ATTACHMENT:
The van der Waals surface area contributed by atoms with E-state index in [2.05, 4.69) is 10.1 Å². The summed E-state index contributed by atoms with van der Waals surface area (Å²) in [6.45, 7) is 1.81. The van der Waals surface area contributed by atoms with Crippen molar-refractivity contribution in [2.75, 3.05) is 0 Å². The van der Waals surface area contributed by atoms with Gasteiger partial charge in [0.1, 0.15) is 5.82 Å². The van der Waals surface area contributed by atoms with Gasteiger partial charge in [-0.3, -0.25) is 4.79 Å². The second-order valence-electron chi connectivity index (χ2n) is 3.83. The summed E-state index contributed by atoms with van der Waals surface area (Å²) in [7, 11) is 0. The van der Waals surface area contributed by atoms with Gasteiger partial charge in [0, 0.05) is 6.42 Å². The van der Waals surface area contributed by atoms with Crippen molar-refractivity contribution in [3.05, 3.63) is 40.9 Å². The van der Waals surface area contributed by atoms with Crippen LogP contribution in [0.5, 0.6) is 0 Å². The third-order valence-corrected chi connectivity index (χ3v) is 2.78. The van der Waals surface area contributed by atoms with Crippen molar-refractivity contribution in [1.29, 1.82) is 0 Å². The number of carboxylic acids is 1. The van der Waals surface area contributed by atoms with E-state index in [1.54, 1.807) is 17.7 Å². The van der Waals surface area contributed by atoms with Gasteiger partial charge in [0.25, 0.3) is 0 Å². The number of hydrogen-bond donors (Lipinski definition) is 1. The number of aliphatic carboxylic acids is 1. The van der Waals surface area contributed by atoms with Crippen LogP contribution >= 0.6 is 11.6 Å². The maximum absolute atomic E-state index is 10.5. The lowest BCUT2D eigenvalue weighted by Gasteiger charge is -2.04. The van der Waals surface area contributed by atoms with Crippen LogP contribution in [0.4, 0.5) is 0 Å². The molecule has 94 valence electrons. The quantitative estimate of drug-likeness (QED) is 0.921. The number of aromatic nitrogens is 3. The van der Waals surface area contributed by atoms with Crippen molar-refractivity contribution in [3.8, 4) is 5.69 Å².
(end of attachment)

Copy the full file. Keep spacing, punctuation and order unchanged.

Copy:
The van der Waals surface area contributed by atoms with E-state index in [2.05, 4.69) is 10.1 Å². The summed E-state index contributed by atoms with van der Waals surface area (Å²) in [6.45, 7) is 1.81. The van der Waals surface area contributed by atoms with Crippen molar-refractivity contribution in [2.75, 3.05) is 0 Å². The van der Waals surface area contributed by atoms with Gasteiger partial charge in [0.1, 0.15) is 5.82 Å². The van der Waals surface area contributed by atoms with Gasteiger partial charge in [-0.3, -0.25) is 4.79 Å². The second-order valence-electron chi connectivity index (χ2n) is 3.83. The summed E-state index contributed by atoms with van der Waals surface area (Å²) in [7, 11) is 0. The van der Waals surface area contributed by atoms with Gasteiger partial charge in [0, 0.05) is 6.42 Å². The van der Waals surface area contributed by atoms with Crippen molar-refractivity contribution in [3.05, 3.63) is 40.9 Å². The van der Waals surface area contributed by atoms with Crippen LogP contribution in [0.5, 0.6) is 0 Å². The third-order valence-corrected chi connectivity index (χ3v) is 2.78. The van der Waals surface area contributed by atoms with Crippen molar-refractivity contribution in [1.29, 1.82) is 0 Å². The number of carboxylic acids is 1. The van der Waals surface area contributed by atoms with E-state index in [1.54, 1.807) is 17.7 Å². The van der Waals surface area contributed by atoms with Gasteiger partial charge in [0.25, 0.3) is 0 Å². The number of hydrogen-bond donors (Lipinski definition) is 1. The number of aliphatic carboxylic acids is 1. The van der Waals surface area contributed by atoms with Crippen LogP contribution >= 0.6 is 11.6 Å². The maximum absolute atomic E-state index is 10.5. The lowest BCUT2D eigenvalue weighted by Gasteiger charge is -2.04. The van der Waals surface area contributed by atoms with Crippen LogP contribution in [0.4, 0.5) is 0 Å². The molecule has 94 valence electrons. The quantitative estimate of drug-likeness (QED) is 0.921. The number of aromatic nitrogens is 3. The van der Waals surface area contributed by atoms with Crippen molar-refractivity contribution in [3.8, 4) is 5.69 Å².